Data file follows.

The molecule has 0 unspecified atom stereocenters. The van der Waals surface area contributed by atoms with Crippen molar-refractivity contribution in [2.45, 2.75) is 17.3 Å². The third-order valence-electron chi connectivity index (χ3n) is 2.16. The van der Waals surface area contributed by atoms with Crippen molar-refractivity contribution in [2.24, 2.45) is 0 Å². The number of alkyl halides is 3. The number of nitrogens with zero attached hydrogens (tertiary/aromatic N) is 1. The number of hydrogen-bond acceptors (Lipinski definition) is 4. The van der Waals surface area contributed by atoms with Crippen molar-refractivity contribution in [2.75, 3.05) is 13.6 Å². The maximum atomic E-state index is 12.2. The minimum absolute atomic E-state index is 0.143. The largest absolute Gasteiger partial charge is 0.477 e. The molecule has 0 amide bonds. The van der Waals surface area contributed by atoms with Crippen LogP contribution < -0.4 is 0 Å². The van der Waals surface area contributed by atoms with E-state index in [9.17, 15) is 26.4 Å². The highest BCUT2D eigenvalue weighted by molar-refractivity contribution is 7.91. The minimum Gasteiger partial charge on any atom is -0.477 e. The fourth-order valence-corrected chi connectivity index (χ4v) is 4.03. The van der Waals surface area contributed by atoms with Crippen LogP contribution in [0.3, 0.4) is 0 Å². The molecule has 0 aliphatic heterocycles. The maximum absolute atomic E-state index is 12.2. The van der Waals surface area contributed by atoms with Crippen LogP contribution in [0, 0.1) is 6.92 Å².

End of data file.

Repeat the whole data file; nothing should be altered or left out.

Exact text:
The molecule has 0 unspecified atom stereocenters. The van der Waals surface area contributed by atoms with Crippen molar-refractivity contribution in [2.45, 2.75) is 17.3 Å². The third-order valence-electron chi connectivity index (χ3n) is 2.16. The van der Waals surface area contributed by atoms with Crippen molar-refractivity contribution in [2.24, 2.45) is 0 Å². The number of alkyl halides is 3. The number of nitrogens with zero attached hydrogens (tertiary/aromatic N) is 1. The number of hydrogen-bond acceptors (Lipinski definition) is 4. The van der Waals surface area contributed by atoms with Crippen molar-refractivity contribution in [2.75, 3.05) is 13.6 Å². The maximum atomic E-state index is 12.2. The minimum absolute atomic E-state index is 0.143. The largest absolute Gasteiger partial charge is 0.477 e. The molecule has 0 amide bonds. The van der Waals surface area contributed by atoms with Crippen LogP contribution < -0.4 is 0 Å². The van der Waals surface area contributed by atoms with E-state index in [9.17, 15) is 26.4 Å². The highest BCUT2D eigenvalue weighted by molar-refractivity contribution is 7.91. The minimum Gasteiger partial charge on any atom is -0.477 e. The fourth-order valence-corrected chi connectivity index (χ4v) is 4.03. The van der Waals surface area contributed by atoms with Crippen LogP contribution in [0.3, 0.4) is 0 Å². The molecule has 0 aliphatic heterocycles. The maximum absolute atomic E-state index is 12.2. The van der Waals surface area contributed by atoms with Crippen LogP contribution in [0, 0.1) is 6.92 Å².